“Unclaimed,” a new documentary premiering at Toronto’s Hot Docs film festival on Tuesday night, tells the story of Special Forces Green Beret Master Sgt. John Hartley Robertson, who was shot down over Laos in 1968 and was long presumed dead.
The documentary actually follows fellow Vietnam vet Tom Faunce, who heard about Robertson’s whereabouts while on a humanitarian mission and wants to find him. Faunce does track down someone claiming to be Robertson in a remote village in south-central Vietnam. The man, according to the Toronto Star, was a “wiry 76-year-old” who “trembles with frustration or pounds his forehead when he is unable to remember his birthday or his American children’s names. He is only able to speak Vietnamese.”
According to the documentary, directed by Edmonton filmmaker Michael Jorgensen, Robertson was captured by North Vietnam forces and tortured, but eventually escaped. Rather than return to his wife and children in the U.S., he stayed in Vietnam and married another woman, assuming the name of her deceased husband, Dang Tan Ngoc. An article from the Toronto Star says that in the years since, he has apparently forgotten how to speak English.
The Globe and Mail writes that the man was “prone to weeping and fits of dementia. His memory was in tatters, unable to conjure even a seemingly simple fact like his birthday or the names of his two American children. And when he did remember, the recollections often were wrong or difficult to confirm. The U.S. military, moreover, refused any help or information.”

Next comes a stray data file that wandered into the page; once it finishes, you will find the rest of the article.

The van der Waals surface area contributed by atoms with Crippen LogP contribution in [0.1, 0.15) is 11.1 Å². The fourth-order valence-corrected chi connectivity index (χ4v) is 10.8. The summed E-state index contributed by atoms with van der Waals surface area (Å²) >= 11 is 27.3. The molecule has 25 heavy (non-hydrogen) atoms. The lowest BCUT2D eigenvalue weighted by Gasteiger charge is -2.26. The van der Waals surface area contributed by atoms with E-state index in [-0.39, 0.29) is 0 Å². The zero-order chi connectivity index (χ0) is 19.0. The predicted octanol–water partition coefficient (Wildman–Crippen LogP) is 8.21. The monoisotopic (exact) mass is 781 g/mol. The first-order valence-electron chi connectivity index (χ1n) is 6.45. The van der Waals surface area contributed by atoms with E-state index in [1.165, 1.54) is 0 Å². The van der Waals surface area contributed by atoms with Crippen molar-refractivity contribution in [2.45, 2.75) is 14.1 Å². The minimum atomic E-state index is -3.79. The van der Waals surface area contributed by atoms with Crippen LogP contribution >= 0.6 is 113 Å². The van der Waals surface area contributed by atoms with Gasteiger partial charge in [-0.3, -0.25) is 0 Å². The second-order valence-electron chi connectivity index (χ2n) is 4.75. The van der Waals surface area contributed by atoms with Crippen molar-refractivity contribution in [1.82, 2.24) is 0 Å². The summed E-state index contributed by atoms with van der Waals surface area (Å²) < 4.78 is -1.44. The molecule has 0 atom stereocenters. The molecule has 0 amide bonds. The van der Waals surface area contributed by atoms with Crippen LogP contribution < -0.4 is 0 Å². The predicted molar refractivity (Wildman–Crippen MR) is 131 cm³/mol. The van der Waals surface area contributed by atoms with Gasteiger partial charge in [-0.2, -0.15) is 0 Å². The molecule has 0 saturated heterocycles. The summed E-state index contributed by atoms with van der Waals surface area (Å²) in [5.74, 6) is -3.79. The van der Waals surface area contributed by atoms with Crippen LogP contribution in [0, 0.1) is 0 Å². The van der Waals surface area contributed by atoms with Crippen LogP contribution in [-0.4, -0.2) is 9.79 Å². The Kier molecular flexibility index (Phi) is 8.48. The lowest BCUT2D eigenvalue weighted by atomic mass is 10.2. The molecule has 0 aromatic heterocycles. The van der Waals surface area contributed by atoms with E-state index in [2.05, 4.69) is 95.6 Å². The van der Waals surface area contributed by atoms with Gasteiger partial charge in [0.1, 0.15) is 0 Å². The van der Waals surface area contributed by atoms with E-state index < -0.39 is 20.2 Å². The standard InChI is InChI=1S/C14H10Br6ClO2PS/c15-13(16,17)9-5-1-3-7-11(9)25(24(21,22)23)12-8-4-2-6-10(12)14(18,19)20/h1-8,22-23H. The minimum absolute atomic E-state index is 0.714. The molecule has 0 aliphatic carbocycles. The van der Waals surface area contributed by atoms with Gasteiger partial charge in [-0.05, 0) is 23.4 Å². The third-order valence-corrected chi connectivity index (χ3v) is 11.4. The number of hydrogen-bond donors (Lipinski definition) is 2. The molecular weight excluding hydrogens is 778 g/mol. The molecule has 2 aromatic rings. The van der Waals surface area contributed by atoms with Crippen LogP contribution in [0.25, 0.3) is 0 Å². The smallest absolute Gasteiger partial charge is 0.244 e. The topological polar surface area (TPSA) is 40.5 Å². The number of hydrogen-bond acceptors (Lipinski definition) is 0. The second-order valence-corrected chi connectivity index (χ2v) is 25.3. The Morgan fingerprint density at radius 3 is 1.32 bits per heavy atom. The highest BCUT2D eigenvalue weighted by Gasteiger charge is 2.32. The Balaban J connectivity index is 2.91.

Whether or not the man is indeed Robertson remains unproved. But, as the Toronto Star puts it, the film “makes a compelling case”:
There is physical proof of Robertson’s birthplace, collected in dramatic fashion onscreen; a tearful meeting in Vietnam with a soldier who was trained by Robertson in 1960 and said he knew him on sight; and a heart-wrenching reunion with his only surviving sister—80-year-old Jean Robertson-Holly—in Edmonton in December 2012 that left the audience at the Toronto screening wiping away tears.
Robertson-Holly was offered a chance to take a DNA test to prove the relationship, but declined, saying she didn’t need to to know the man is her brother, according to the Toronto Star. Jorgensen told the paper that Robertson’s American wife and two children initially offered to participate in DNA testing, but later withdrew the offer.
While speaking to the Globe and Mail about his film and what’s next for the man believed to be Robertson, Jorgensen said, “There’s maybe a bit of a misconception; everybody assumes: ‘Well, obviously, he wants to come back to North America. But at this point he’s happier being back there, taking care of his wife, to whom he feels an incredible amount of loyalty, and their kids.”
Below, the trailer for “Unclaimed.”